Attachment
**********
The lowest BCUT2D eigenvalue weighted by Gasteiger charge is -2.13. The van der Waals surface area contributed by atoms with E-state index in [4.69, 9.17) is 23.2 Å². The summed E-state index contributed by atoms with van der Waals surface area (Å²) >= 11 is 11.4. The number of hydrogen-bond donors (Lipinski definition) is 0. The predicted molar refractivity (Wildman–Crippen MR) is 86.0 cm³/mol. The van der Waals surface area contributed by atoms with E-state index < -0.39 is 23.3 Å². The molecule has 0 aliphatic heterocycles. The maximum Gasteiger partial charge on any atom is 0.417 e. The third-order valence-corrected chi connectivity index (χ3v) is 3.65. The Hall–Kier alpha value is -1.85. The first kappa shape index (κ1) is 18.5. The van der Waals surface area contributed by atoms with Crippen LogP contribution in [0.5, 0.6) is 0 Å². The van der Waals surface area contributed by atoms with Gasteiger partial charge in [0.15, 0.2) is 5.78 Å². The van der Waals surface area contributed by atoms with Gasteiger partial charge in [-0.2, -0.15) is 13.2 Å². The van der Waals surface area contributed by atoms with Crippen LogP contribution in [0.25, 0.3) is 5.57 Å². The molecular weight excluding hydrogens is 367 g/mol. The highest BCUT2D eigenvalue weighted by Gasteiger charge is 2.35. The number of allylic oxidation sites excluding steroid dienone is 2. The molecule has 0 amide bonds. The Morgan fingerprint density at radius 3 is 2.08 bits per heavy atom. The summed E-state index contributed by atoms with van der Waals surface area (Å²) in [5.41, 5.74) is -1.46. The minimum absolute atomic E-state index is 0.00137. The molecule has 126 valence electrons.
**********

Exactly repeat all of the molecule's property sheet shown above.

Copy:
The lowest BCUT2D eigenvalue weighted by Gasteiger charge is -2.13. The van der Waals surface area contributed by atoms with E-state index in [4.69, 9.17) is 23.2 Å². The summed E-state index contributed by atoms with van der Waals surface area (Å²) >= 11 is 11.4. The number of hydrogen-bond donors (Lipinski definition) is 0. The predicted molar refractivity (Wildman–Crippen MR) is 86.0 cm³/mol. The van der Waals surface area contributed by atoms with E-state index < -0.39 is 23.3 Å². The molecule has 0 aliphatic heterocycles. The maximum Gasteiger partial charge on any atom is 0.417 e. The third-order valence-corrected chi connectivity index (χ3v) is 3.65. The Hall–Kier alpha value is -1.85. The first kappa shape index (κ1) is 18.5. The van der Waals surface area contributed by atoms with Crippen LogP contribution in [0.5, 0.6) is 0 Å². The van der Waals surface area contributed by atoms with Gasteiger partial charge in [0.15, 0.2) is 5.78 Å². The van der Waals surface area contributed by atoms with Gasteiger partial charge in [-0.2, -0.15) is 13.2 Å². The van der Waals surface area contributed by atoms with Crippen LogP contribution in [0.25, 0.3) is 5.57 Å². The molecular weight excluding hydrogens is 367 g/mol. The highest BCUT2D eigenvalue weighted by Gasteiger charge is 2.35. The number of allylic oxidation sites excluding steroid dienone is 2. The molecule has 0 amide bonds. The Morgan fingerprint density at radius 3 is 2.08 bits per heavy atom. The summed E-state index contributed by atoms with van der Waals surface area (Å²) in [5.41, 5.74) is -1.46. The minimum absolute atomic E-state index is 0.00137. The molecule has 126 valence electrons.